Saturday, December 15, 2012
From the outset, Rebecca Boutin said she did not get into
firefighting for the awards, and she was only doing what any other
firefighter would do under similar circumstances.
But during a March 30 house fire on Chestnut Street,
it was Boutin, a Westfield Fire Department captain who crawled on her
belly into the heart of a smoke-filled attic moments after a flashover
explosion, who found and rescued an overcome firefighter Stephen Makos.
running low on oxygen, lost and disoriented in the thick smoke and
hellish heat, was in deep, deep trouble, and Boutin knew it. And she
said she did not hesitate to charge in there to rescue him.
“I was just thinking ‘We lost Steve. We’ve got to find him,’” she said.
The fire destroyed the house but Makos got out alive and for that, Boutin, 39, a 14-year veteran firefighter, is being lauded as a hero.
is scheduled to be honored Tuesday at the annual Firefighter of the
Year ceremony at Mechanics Hall in Worcester. Governor Deval Patrick,
Public Safety Secretary Mary Elizabeth Heffernan and Fire Marshal
Stephan D. Coan are to present 31 awards to firefighters across the
state for heroism, bravery and community service.
“It’s a pretty weird feeling,” she said during an interview at Westfield Fire Headquarters.
told she had been selected for the honor, she said she remembers
thinking that she did what any firefighter would have done. “That’s what
we’re trained to do,” she said.
The Chestnut Street call came in
as a routine attic fire in a quiet residential neighborhood near Noble
Hospital. Boutin’s engine was the first on scene, and they brought a
line inside to the attic to where they thought the fire was, she said.
routine nature of the call changed shortly after they entered the
attic. The house, which investigators would later find was being used
for the cultivation of marijuana, was sealed tight, which caused a build-up of heat and flammable gasses in the attic, Boutin said.
Firefighters outside reported seeing a blast of flame shoot 20 feet out the windows.
“The conditions were just right,” she said.
“It’s one of those things you kind of read about,” she said. “It was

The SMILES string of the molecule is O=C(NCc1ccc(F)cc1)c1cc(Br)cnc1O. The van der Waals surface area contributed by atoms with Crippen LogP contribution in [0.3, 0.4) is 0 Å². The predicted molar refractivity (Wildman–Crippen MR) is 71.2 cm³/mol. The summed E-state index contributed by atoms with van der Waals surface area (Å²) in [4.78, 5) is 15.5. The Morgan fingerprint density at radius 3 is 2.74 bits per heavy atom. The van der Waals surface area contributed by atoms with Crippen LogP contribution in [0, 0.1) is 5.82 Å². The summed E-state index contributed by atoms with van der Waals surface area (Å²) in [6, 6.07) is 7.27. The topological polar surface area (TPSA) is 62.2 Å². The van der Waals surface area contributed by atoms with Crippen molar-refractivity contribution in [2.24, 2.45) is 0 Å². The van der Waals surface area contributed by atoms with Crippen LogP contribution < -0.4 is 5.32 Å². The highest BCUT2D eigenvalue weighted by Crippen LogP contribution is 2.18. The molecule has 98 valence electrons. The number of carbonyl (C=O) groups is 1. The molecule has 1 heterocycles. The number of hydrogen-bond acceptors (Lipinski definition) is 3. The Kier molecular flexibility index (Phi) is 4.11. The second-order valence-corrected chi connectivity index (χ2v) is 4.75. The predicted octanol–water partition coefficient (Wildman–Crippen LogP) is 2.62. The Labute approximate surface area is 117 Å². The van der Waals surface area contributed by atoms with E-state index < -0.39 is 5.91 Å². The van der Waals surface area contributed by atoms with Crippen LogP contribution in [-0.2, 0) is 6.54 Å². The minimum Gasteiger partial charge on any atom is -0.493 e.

the kind of thing that a lot of people won’t run into in their careers.”
before the flashover, Makos notified her that his air tank was not
working property and he was running low on air. It wasn’t until after
they scrambled out of the attic following the flashover that anyone knew
Makos never made it out. .
“I knew he was still stuck up in that high-heat condition and he was low on air,” she said.
returned to the attic, literally crawling on the floor and hanging onto
the fire hose. Visibility was zero because of the smoke and the hose
was the only way to find her way back out again.
When she got to the end of the hose, Makos was not there.
“That’s when I got really nervous. I didn’t know where he was, I can’t
see and everything is so hot the thermal imager wasn’t showing anything
at that point,” she said. “I was thinking ‘God, were going to get killed
today, we’re going to die today.’”
Firefighters use handheld
thermal imaging devices that detect heat signatures. They can be used to
spot flames behind a wall or even a body in smoke, but Boutin said in
this case the heat in the attic was so high that the imager was useless.
lying on her stomach and holding the hose, she began to sweep her feet
out in different direction in hopes of finding Makos, reasoning that
either one of her feet would have a longer reach than her one free arm.
On one of those sweeps, her foot kicked into Makos where he was lying on
the floor. He grabbed onto it and didn’t let go.
“I kind of
grabbed onto him and he kind of grabbed onto me and then climbed over me
and I kind of threw him down the stairs,” she said.
him in the middle of the attic, about 10 to 12 feet from the attic
hatchway. She said she can only guess because she lost all track of time
how long it took to find him. Her best estimate is 30 seconds to a
“It was scary. If it was a minute long, it was the scariest minute,” she said.
said it is the first time in her career she felt in fear for her life.
“I never felt that way before. But I was more fearful for his life. He
was in more of a dire situation than I was.”
When they got
outside, both were burned through their protective clothing. Boutin had
minor burns on her shoulder, while Makos had second-degree burns to his
back and neck.
“He took on a lot of heat,” she said, adding that once he was outside, the metal air tank on his back was too hot to touch.
Fire Chief Mary Regan said there is no doubt that Boutin saved Makos’s life.
“After speaking to Steve about it there is no question that he was not
going to be able to make it out of the building (on his own),” Regan
The room rapidly filled with black smoke and visibility
was pretty much zero. Regan said. “From about six inches above the floor
and up you couldn’t see anything, not even your hand in front of you.”
“It was a serious situation and she handled it perfectly,” Regan said.
scenario was so serious that afterward, the department brought in
members of a crisis team to counsel any one troubled at how close they
had come to losing one of their own.
“When you come that close to losing somebody you deal with it head on,” Regan said.
comes from a firefighting family. Her mother is a firefighter in Agawam
and her husband is one in Chicopee. She started out as a paramedic
right after high school and then moved to firefighting. It is, as she
said, the only career she has known.
And her reasons for wanting
to do it originally -- and for continuing to do it -- have little to do
with awards and personal accolades, she said.
So, she said, while she is grateful to be recognized, it is a little bit overwhelming to be singled out.
“It’s hard to explain how I feel about it,” she said. “I’m just glad Steve was OK. That was the main thing.”